My name is Leite de Coco. It means “coconut milk.”
I don’t remember the first time I heard the word “capoeira” – the African-Brazilian martial art-acrobatic-dance fusion set to live music – but I do know the first time I saw it was at my first class, more than a decade ago. It was an awful class, a two-hour ordeal that made me wonder, from start to finish, why I wasn’t at home, eating ice cream or doing shots of whiskey with my friends, who were, I was certain, eating ice cream and doing shots of whiskey at that very moment – instead of doing cartwheels and spinning around on the ground with eight strangers as they tried to kick me.
The class began harmlessly, that much I can say. We lined up and started with a ginga, an easy side-to-side, back-and-forth motion. Hey, it’s like a dance step. I can do this. This is easy. Then we add in some bending, some kicking. Ok, that’s harder. But I take one-hour spinning classes. This is nothing.
But it is something. It doesn’t stop. It goes on and on: the bending, the squatting, the cartwheeling. It is madness.
I nearly called it quits, when just 30 minutes into the two-hour class, one of the other students called out “Stop, who’s bleeding?”
Sweet Jesus, don’t let it be me I prayed, but of course it was. It was my toes, my feet, which had been singing with pain since a mere 15 minutes into the class. The young man tossed me a roll of tape and then wiped up my blood for me. That was nice of him.
But I hated this place, I hated this thing, this capoeira, with impossible movements requiring impossible strength that I didn’t have. I sat in the bathroom on the closed toilet lid, bandaging my bloody toes, trying not to cry. I’ll bet they expected me to leave; they expected me to shuffle out, whining about how sore I would be, taking my bag and saying, “Thanks, but I’ll be going now.” And truthfully, if there had been a window in that bathroom to climb out of, I might’ve left. But I simply couldn’t walk out and give up in front of them. I couldn’t take the smirks that would certainly be on their faces. So I walked out of that bathroom pretending like every muscle in my body wasn’t crying for mercy, that my feet weren’t burning, that my legs weren’t so shaky I thought they’d give out on me. I wanted to cry, but instead, I smiled at the teacher – a lithe, sinewy guy who couldn’t have been any older than me – and mustered up my best bravado.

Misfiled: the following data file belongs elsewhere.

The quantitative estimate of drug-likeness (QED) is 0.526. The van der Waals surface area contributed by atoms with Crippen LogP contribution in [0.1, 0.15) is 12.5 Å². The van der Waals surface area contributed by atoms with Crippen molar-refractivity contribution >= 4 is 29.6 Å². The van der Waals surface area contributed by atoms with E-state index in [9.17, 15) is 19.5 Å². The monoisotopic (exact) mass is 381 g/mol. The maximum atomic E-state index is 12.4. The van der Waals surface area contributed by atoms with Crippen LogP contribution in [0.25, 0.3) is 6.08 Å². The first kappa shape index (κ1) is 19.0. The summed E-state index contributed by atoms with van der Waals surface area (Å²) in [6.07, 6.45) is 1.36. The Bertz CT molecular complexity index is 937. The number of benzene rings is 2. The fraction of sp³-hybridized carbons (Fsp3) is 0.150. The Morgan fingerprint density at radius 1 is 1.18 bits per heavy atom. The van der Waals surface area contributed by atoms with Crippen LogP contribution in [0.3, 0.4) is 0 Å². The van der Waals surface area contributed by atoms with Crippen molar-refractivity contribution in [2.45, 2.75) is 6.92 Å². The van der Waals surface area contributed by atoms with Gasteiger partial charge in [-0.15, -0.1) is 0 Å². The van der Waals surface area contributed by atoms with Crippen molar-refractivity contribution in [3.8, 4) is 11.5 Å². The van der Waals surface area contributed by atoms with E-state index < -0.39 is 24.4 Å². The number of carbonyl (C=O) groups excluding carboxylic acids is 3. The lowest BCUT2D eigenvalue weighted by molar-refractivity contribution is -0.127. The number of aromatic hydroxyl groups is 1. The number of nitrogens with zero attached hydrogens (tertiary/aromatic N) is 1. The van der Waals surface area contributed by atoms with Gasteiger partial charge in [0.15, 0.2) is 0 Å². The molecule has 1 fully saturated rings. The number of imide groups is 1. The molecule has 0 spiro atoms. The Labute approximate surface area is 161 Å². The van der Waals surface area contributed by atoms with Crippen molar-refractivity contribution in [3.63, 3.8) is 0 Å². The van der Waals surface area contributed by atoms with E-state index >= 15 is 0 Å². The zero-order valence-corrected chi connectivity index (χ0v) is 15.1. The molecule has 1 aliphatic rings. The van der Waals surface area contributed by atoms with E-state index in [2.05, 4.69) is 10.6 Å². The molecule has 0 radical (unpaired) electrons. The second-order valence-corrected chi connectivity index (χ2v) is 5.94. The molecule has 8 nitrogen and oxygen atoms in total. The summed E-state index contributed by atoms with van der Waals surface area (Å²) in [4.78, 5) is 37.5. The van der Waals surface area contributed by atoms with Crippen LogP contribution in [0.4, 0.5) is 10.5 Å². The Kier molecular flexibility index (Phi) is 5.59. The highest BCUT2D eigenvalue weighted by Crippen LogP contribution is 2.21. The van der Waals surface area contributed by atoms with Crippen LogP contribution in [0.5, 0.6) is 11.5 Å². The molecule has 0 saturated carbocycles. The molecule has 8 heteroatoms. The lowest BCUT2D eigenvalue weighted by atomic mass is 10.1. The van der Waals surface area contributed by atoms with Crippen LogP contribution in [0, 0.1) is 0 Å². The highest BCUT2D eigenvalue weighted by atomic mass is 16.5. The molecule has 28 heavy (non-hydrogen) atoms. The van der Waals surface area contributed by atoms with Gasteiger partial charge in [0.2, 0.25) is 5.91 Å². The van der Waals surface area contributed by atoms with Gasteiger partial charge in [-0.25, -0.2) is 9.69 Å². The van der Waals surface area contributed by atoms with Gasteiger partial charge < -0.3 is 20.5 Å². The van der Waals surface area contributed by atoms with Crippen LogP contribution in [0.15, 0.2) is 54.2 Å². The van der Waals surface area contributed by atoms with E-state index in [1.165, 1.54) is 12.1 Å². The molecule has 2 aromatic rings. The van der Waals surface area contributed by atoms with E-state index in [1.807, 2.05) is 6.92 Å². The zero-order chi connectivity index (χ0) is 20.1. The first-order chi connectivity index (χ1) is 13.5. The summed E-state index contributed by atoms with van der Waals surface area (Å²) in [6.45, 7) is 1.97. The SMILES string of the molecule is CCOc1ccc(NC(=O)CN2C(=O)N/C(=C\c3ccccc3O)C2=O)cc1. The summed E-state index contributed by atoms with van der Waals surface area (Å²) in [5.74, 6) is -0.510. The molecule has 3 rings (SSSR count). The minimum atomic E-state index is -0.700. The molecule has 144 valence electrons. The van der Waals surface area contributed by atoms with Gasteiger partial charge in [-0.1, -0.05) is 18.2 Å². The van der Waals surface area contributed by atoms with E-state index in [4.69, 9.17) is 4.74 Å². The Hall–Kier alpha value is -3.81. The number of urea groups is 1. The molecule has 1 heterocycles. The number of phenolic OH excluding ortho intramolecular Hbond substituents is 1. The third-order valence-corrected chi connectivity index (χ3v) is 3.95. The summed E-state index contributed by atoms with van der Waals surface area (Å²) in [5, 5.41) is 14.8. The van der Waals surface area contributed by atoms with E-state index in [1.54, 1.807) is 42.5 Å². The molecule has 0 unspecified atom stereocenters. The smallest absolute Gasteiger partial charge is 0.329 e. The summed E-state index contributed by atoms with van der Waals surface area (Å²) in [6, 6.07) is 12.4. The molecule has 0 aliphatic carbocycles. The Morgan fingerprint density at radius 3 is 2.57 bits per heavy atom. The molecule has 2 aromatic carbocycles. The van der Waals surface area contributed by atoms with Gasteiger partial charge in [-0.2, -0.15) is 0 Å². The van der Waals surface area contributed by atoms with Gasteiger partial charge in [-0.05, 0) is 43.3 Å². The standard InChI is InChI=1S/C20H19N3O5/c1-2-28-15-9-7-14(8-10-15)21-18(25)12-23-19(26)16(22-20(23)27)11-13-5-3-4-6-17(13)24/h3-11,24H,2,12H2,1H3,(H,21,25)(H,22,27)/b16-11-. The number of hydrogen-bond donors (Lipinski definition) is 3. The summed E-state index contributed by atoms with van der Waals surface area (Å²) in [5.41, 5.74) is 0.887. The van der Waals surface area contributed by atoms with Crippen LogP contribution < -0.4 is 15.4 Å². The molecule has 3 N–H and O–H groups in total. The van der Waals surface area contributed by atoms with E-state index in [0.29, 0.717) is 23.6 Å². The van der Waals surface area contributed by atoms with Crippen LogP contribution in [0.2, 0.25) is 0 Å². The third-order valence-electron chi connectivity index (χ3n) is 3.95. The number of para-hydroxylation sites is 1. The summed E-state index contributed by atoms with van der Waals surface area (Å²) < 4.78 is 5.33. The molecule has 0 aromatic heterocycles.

“I might be bleeding,” I laughed, wishing I had a cool shot of Jameson in my hand instead of bloody tissues, “but I’m not going home.”
I finished that first class and couldn’t walk for a full week afterward.
This is what makes me a capoeirista.
Maybe you’ve seen capoeira – there was that one video game, and an awful, campy movie, “Only the Strong” – but even if you haven’t, I won’t go much into the history of it. How the origins itself are a little sketchy, how Africans forced into slavery in Brazil mixed their dancing rituals with fighting. How a big bowed instrument called a berimbau leads the game. How one theory says that the slaves hid their deadly martial art from their slavemasters by making it seem like just a dance. Kicks skim just over the opponent’s head, so close you can feel the breeze, followed by low, smooth, rolling escapes.
No, I won’t bore you with any of that.
Let’s just say that capoeira is, as my best friend’s husband put it years ago when he first saw it, “It’s like that movie ‘You Got Served,‘ but with the kiss of death.”
So, my nickname. My apelido. Once you do capoeira for a while, once you have a few months under your belt, in addition to playing a master, (which is your baptism into the art) you get a playful nickname. It’s something that’s telling about your personality, the way you play the game, or how you look maybe.
There’s Biriba – she’s named after the flexible wood they make berimbaus out of, meaning she is one who bends and is strong – a fantastically beautiful nickname. And there is Sapinha, the little frog. There’s Diamante, who is precious like a diamond and Abacaxi, named because her spiky hair looks like the top of a pineapple.
Honestly, I’d been hoping for something sexy and feline – “tigress” perhaps: tigresa. Or even gata, since gata means both “cat” and is slang for “total babe” in Portuguese. But I’ll be the first to admit that there’s very little that’s feline about me. I’m not a graceful woman by any stretch of the imagination and frequently do not land on my feet. So it was no surprise when Mestre Canguru (kangaroo) told me “You are leite de coco.” Leite for my milky white skin, of course, and coco “because,” he told me, “you are tall like a coconut tree.”
That’s almost as good as tigresa, right?